Investigators seized hundreds of thousands of dollars from operators of the Florida spa where New England Patriots owner Robert Kraft allegedly paid for sexual services on two separate visits in January, records show.
The seizure of the cash and other items was detailed in legal filings related to the probe of the Orchids of Asia Day Spa in Jupiter, Fla. Kraft, 78, was charged in February with two misdemeanor counts of soliciting prostitution at the spa. He was one of 25 men charged in connection with a multiday sting at the establishment.
The Patriots owner has pleaded not guilty and denied engaging in any illegal activity. Florida prosecutors are currently appealing a judge’s order tossing video evidence that shows Kraft allegedly paying cash for sex acts.
The Palm Beach Post first reported on the cash seizures involving Orchids and accounts linked to three defendants — Hua Zhang, Lei Wang, and Shen Mingbi — who face charges stemming from their alleged roles in the prostitution ring that operated out of the spa.
The Post reported that police seized close to $425,000 in cash associated with Orchids and the three suspects, including $140,000 from one safe deposit box controlled by the spa.
In addition to cash, investigators seized a slew of other items, including automobiles and car accessories; cellphones, laptops, and tablets; immigration documents, an application for asylum, and passports; Chinese coins; bags by designers Michael Kors, Louis Vuitton, Chanel, and Tory Burch; DVDs; and jewelry and Gucci sunglasses, legal filings show.
The prosecutors’ appeal in the Kraft case is pending before the Florida Fourth District Court of Appeal.
Florida Attorney General Ashley Moody’s office has said in court papers Kraft’s guilt is “a virtual certainty” and said the warrant that allowed police to install cameras inside Orchids passed legal muster.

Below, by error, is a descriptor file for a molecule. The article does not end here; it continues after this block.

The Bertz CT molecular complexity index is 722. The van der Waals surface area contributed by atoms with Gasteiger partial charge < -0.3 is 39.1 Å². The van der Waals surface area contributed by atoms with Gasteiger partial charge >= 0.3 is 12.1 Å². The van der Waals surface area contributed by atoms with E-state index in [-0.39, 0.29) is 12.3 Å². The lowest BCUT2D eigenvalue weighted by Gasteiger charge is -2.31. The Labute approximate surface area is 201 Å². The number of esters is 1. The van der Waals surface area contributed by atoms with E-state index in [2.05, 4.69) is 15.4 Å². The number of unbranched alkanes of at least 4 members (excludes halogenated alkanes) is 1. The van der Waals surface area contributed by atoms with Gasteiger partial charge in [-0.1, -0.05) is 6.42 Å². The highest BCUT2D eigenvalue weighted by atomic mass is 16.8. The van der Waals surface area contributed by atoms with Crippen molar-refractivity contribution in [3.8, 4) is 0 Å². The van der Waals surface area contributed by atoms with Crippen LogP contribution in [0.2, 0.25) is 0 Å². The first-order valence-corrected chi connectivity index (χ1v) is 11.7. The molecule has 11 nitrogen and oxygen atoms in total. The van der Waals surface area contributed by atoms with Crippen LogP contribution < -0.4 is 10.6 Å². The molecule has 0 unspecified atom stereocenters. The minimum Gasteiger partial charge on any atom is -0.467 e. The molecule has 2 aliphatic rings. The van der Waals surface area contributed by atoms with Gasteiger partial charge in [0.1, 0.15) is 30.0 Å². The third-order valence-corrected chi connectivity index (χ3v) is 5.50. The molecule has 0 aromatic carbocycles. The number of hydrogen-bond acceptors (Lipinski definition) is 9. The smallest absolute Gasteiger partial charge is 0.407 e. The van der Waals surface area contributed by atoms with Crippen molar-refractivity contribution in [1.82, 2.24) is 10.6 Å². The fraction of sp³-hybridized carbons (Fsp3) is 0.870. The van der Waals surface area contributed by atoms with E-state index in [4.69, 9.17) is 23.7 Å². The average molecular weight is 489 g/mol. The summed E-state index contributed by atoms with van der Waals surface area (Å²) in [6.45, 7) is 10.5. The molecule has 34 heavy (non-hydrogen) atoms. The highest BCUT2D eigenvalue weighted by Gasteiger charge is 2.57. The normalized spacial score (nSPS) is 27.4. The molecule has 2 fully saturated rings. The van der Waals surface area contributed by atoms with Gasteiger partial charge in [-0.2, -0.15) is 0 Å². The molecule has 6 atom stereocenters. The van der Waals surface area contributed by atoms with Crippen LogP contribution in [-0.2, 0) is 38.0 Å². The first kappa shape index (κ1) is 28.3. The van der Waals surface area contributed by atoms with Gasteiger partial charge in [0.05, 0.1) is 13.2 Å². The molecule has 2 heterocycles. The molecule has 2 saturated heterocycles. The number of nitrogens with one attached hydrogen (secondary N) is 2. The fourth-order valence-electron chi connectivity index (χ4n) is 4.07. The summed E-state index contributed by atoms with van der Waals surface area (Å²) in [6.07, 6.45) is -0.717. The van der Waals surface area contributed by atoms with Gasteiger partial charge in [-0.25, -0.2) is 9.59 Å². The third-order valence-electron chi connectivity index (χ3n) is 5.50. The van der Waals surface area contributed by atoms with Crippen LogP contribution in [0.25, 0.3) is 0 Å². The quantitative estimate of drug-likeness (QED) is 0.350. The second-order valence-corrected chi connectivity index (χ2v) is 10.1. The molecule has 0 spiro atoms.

"Based on video captured by surveillance cameras police installed in the Spa pursuant to a warrant, Mr. Kraft’s guilt is a virtual certainty,” Moody’s office wrote in an October filing.
In the brief, Moody’s office said that of the 39 recordings of customers at the spa, only four failed to capture any criminal conduct. And, prosecutors wrote, none “of those four individuals were recorded naked.” Two of them were men and two were women.
Kraft’s high-powered legal team countered in a response filing that the warrant was deeply flawed, in part because it failed to instruct police to avoid filming people getting legitimate massages, a legal principle known as minimization.
“Were the State’s perverse view of the law accepted, the minimization requirement would be gutted: criminal defendants could not raise minimization failures, and virtually no one else would be positioned to complain, let alone obtain redress,” Kraft’s attorneys wrote. “Law enforcement would have no incentive to remain within constitutional bounds when injecting the most invasive forms of surveillance into the most sensitive settings.”